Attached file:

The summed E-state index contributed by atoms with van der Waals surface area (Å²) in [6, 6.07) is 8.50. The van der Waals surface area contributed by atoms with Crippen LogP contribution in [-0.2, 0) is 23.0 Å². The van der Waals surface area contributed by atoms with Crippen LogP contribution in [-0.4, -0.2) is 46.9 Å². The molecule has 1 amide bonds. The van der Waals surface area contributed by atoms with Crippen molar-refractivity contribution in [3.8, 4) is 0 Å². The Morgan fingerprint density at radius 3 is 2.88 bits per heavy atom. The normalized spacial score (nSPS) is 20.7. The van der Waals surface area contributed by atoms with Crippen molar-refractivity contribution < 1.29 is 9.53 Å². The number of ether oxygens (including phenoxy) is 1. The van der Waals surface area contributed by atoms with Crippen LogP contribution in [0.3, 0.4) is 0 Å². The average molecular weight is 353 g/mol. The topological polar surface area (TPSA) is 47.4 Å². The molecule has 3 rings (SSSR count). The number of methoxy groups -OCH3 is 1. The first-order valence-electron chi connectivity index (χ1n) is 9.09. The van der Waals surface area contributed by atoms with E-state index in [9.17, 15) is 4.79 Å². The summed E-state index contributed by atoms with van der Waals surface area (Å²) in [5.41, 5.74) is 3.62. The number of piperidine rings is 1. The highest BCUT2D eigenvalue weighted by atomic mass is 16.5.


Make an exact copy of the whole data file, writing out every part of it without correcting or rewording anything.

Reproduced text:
The summed E-state index contributed by atoms with van der Waals surface area (Å²) in [6, 6.07) is 8.50. The van der Waals surface area contributed by atoms with Crippen LogP contribution in [-0.2, 0) is 23.0 Å². The van der Waals surface area contributed by atoms with Crippen LogP contribution in [-0.4, -0.2) is 46.9 Å². The molecule has 1 amide bonds. The van der Waals surface area contributed by atoms with Crippen molar-refractivity contribution in [3.8, 4) is 0 Å². The Morgan fingerprint density at radius 3 is 2.88 bits per heavy atom. The normalized spacial score (nSPS) is 20.7. The van der Waals surface area contributed by atoms with Crippen molar-refractivity contribution < 1.29 is 9.53 Å². The number of ether oxygens (including phenoxy) is 1. The van der Waals surface area contributed by atoms with Crippen LogP contribution in [0.3, 0.4) is 0 Å². The average molecular weight is 353 g/mol. The topological polar surface area (TPSA) is 47.4 Å². The molecule has 3 rings (SSSR count). The number of methoxy groups -OCH3 is 1. The first-order valence-electron chi connectivity index (χ1n) is 9.09. The van der Waals surface area contributed by atoms with E-state index in [9.17, 15) is 4.79 Å². The summed E-state index contributed by atoms with van der Waals surface area (Å²) in [5.41, 5.74) is 3.62. The number of piperidine rings is 1. The highest BCUT2D eigenvalue weighted by atomic mass is 16.5.